• PYTH: The Pythagorean Rating, a measure of a team’s expected winning percentage against an average D-I team, which is based on the concept of Pythagorean Expectation. For a more detailed discussion of PYTH ratings, check out this section of the PTN Basketball Primer.
  • Luck: A measure of how a team’s actual performance has outstripped that of its expected performance based on PYTH rating.
  • OE+: Adjusted Offensive Efficiency, a measure of a team’s offensive performance on a possession-by-possession basis, adjusted to provide the expected performance against an average D-I team. Expressed in points scored per 100 possessions.
  • DE+: Adjusted Defensive Efficiency, a measure of a team’s defensive performance on a possession-by-possession basis, adjusted to provide the expected performance against an average D-I team. Expressed in points allowed per 100 possessions.
  • T+: Adjusted Tempo, a measure of a team’s expected pace against a team that wants to play at an average D-I pace. Expressed as possessions per game.
  • Sched. PYTH: The Schedule PYTH Rating, a PYTH rating based on the adjusted offensive and defensive efficiencies of a team’s opponents, used as a strength-of-schedule rating.
  • NCS PYTH: The Non-Conference Schedule PYTH Rating, simply the schedule PYTH calculated for non-conference opponents only.
  • Opp. OE+: Opponents’ Adjusted Offensive Efficiency, the average adjusted offensive efficiency of a team’s opponents.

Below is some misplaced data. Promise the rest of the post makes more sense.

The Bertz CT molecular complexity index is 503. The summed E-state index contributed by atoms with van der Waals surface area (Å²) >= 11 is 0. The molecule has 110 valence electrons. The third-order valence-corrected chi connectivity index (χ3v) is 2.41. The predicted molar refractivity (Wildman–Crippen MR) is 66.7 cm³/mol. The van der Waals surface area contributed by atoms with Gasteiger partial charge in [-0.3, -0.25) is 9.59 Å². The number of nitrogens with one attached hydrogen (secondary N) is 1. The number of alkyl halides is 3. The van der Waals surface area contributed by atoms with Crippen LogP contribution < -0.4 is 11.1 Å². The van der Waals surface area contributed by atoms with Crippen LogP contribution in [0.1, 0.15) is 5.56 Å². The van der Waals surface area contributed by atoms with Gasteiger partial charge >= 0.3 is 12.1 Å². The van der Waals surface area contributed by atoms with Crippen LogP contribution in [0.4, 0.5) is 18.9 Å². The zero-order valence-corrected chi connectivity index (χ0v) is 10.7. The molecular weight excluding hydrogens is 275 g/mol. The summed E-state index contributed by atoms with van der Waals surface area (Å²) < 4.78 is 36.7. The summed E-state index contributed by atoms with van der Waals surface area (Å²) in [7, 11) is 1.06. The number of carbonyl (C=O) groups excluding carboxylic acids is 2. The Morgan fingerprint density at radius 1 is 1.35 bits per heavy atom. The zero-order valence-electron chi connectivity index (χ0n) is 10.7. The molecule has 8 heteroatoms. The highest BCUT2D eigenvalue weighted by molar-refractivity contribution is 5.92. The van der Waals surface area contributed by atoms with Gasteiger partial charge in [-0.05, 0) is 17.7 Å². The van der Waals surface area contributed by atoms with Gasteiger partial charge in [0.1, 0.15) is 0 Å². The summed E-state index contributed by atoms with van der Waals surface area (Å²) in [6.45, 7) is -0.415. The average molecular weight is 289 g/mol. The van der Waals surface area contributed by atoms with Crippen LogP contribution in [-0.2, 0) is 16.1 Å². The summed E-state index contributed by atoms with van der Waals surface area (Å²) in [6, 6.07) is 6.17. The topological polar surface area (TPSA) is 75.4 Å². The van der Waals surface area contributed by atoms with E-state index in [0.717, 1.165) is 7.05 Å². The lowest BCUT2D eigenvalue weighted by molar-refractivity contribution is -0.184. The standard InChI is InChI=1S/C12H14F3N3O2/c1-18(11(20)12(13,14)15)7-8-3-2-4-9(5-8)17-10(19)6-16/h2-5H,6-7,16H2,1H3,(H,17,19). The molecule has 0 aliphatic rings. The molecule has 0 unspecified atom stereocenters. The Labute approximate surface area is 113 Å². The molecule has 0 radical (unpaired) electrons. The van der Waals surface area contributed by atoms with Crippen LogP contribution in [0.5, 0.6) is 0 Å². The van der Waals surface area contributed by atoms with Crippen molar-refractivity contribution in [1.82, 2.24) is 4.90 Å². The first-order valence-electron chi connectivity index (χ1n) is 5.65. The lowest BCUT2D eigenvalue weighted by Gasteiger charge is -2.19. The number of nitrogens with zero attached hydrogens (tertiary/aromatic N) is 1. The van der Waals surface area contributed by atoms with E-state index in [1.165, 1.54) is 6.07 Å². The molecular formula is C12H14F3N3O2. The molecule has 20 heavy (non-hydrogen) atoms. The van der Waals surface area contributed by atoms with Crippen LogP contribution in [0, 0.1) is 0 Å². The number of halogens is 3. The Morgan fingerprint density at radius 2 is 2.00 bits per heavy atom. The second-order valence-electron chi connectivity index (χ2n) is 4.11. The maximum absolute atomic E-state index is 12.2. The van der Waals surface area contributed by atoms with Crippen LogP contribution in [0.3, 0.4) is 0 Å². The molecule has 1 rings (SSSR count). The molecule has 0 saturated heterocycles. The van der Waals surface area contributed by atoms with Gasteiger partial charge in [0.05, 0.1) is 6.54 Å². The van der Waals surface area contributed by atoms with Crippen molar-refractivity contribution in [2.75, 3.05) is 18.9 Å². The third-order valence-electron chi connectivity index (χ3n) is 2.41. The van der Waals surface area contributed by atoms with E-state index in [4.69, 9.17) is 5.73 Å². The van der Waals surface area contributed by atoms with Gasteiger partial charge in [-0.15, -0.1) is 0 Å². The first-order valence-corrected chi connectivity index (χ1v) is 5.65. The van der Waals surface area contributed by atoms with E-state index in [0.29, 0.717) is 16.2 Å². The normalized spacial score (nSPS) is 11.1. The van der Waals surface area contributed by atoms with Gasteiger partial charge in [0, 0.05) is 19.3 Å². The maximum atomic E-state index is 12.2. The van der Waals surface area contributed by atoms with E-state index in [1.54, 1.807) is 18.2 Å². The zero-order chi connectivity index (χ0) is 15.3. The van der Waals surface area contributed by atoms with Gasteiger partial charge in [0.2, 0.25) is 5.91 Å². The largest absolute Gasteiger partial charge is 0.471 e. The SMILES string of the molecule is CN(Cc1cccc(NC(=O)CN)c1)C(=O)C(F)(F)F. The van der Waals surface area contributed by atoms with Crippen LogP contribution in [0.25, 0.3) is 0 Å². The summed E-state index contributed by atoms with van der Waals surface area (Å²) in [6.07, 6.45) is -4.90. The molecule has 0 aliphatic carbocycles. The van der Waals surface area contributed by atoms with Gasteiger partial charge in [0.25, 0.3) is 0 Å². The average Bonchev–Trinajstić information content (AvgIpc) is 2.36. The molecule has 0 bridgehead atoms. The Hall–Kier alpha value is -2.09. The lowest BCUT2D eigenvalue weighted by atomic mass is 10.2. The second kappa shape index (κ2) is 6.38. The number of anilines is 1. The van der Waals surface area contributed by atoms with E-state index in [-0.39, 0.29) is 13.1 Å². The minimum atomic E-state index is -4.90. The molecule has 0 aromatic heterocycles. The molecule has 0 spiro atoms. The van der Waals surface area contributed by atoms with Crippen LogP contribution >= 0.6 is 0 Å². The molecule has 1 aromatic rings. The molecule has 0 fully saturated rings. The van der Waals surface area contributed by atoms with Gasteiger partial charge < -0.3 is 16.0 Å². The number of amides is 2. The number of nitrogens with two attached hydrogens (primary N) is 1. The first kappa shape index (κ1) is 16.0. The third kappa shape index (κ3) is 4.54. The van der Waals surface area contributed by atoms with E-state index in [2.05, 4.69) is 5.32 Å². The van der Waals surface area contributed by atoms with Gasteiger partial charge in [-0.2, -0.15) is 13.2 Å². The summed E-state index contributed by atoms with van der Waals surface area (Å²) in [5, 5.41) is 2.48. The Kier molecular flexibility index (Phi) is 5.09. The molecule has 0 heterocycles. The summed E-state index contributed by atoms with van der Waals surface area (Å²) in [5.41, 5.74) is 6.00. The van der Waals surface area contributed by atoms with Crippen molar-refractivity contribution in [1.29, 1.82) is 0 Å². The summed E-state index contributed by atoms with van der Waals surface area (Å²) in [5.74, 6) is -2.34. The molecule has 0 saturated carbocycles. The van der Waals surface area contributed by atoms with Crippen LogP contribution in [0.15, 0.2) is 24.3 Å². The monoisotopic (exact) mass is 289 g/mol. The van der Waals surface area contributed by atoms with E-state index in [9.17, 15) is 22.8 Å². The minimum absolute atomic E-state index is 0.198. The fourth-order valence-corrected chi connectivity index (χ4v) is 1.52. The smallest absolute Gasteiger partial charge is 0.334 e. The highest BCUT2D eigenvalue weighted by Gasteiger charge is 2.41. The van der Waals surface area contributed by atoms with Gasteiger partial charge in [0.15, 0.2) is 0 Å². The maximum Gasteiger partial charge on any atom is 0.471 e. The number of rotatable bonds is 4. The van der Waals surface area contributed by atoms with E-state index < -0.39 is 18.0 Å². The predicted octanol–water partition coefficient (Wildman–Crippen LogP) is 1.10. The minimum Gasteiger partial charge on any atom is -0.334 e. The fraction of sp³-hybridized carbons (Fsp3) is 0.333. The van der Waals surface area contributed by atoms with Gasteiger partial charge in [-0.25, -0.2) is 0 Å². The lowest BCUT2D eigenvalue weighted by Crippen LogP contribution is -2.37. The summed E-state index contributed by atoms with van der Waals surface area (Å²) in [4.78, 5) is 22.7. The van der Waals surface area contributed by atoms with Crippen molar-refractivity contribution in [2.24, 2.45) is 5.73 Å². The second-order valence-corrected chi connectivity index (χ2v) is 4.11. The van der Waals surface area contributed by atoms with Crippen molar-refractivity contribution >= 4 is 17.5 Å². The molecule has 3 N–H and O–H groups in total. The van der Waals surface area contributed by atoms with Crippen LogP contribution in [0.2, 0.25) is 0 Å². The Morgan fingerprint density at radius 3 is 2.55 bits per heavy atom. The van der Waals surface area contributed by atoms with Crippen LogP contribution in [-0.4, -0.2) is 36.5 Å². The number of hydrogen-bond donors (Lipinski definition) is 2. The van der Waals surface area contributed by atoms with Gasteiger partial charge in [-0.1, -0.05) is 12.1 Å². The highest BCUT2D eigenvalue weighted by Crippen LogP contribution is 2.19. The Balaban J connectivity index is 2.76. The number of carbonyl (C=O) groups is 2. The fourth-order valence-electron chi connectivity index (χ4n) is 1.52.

• Opp. DE+: Opponents’ Adjusted Defensive Efficiency, the average adjusted defensive efficiency of a team’s opponents

Wondering what all of this means? Check out the PTN Basketball primer!

So, what do we know?

That win over Illinois was huge. The Tide improved 16 ranks in BPI and 11 in PYTH, and that makes the upcoming game more of a quandary than it would have been a week ago. The Hurricanes have had a fine year that was at times frustrating, managing to beat Duke by 16 in Cameron and taking a full-strength Virginia to two overtimes, and yet losing to a thoroughly moribund Georgia Tech by 20 at home, among other curious losses. Coach Jim Larranaga said after the GT loss that his team "can be absolutely great one night, and you just don't recognize them the next day." They escaped a feisty NC Central squad in the first round of the NIT, an effort that had the fine folks over at State of the U questioning the basketball IQ of the team. Surveying the schedule, it appears Miami served as sort of the ACC’s gatekeeper, as they primarily lost to the good teams (Virginia, North Carolina, Louisville, Notre Dame) and beat the less-good ones (Boston College, Virginia Tech, Clemson).

As far as this game is concerned, the overall metrics are split, with PYTH favoring the Tide and BPI[9] favoring the ‘Canes. The margins are slim in both cases, however, although Miami’s edge in BPI is only a bit short of significance. The ‘Canes have performed up to expectations according to KenPom, whereas the Tide continue to be firmly in the underperforming category.